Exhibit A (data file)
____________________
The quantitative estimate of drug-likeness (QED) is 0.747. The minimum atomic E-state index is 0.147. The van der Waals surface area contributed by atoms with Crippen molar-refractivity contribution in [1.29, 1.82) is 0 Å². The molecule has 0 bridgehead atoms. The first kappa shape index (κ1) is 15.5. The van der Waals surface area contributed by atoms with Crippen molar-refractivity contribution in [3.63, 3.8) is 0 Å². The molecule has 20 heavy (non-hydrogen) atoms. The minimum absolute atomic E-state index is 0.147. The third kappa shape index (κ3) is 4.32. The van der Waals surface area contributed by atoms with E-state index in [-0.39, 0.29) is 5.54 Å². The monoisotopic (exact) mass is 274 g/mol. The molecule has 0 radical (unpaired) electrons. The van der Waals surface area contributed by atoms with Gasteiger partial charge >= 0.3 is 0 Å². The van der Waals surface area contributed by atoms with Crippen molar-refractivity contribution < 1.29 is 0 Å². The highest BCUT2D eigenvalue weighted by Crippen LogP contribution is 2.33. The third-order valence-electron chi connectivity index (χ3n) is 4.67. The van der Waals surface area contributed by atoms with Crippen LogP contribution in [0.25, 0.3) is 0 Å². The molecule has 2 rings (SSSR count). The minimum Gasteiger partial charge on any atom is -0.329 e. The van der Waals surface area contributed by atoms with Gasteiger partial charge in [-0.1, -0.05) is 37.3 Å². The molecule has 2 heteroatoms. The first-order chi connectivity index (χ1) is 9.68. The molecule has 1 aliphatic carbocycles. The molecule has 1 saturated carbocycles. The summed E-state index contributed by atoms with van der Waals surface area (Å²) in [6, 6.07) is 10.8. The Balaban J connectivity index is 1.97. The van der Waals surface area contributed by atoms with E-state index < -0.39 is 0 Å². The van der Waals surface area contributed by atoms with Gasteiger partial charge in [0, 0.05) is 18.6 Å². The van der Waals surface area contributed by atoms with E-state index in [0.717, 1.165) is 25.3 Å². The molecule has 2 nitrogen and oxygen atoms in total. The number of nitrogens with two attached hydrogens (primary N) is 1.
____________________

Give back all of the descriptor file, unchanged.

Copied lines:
The quantitative estimate of drug-likeness (QED) is 0.747. The minimum atomic E-state index is 0.147. The van der Waals surface area contributed by atoms with Crippen molar-refractivity contribution in [1.29, 1.82) is 0 Å². The molecule has 0 bridgehead atoms. The first kappa shape index (κ1) is 15.5. The van der Waals surface area contributed by atoms with Crippen molar-refractivity contribution in [3.63, 3.8) is 0 Å². The molecule has 20 heavy (non-hydrogen) atoms. The minimum absolute atomic E-state index is 0.147. The third kappa shape index (κ3) is 4.32. The van der Waals surface area contributed by atoms with E-state index in [-0.39, 0.29) is 5.54 Å². The monoisotopic (exact) mass is 274 g/mol. The molecule has 0 radical (unpaired) electrons. The van der Waals surface area contributed by atoms with Gasteiger partial charge >= 0.3 is 0 Å². The van der Waals surface area contributed by atoms with Crippen molar-refractivity contribution < 1.29 is 0 Å². The highest BCUT2D eigenvalue weighted by Crippen LogP contribution is 2.33. The third-order valence-electron chi connectivity index (χ3n) is 4.67. The van der Waals surface area contributed by atoms with Crippen LogP contribution in [0.25, 0.3) is 0 Å². The molecule has 2 rings (SSSR count). The minimum Gasteiger partial charge on any atom is -0.329 e. The van der Waals surface area contributed by atoms with Gasteiger partial charge in [-0.1, -0.05) is 37.3 Å². The molecule has 2 heteroatoms. The first-order chi connectivity index (χ1) is 9.68. The molecule has 1 aliphatic carbocycles. The molecule has 1 saturated carbocycles. The summed E-state index contributed by atoms with van der Waals surface area (Å²) in [6, 6.07) is 10.8. The Balaban J connectivity index is 1.97. The van der Waals surface area contributed by atoms with E-state index < -0.39 is 0 Å². The van der Waals surface area contributed by atoms with Gasteiger partial charge in [0, 0.05) is 18.6 Å². The van der Waals surface area contributed by atoms with E-state index in [0.717, 1.165) is 25.3 Å². The molecule has 2 nitrogen and oxygen atoms in total. The number of nitrogens with two attached hydrogens (primary N) is 1.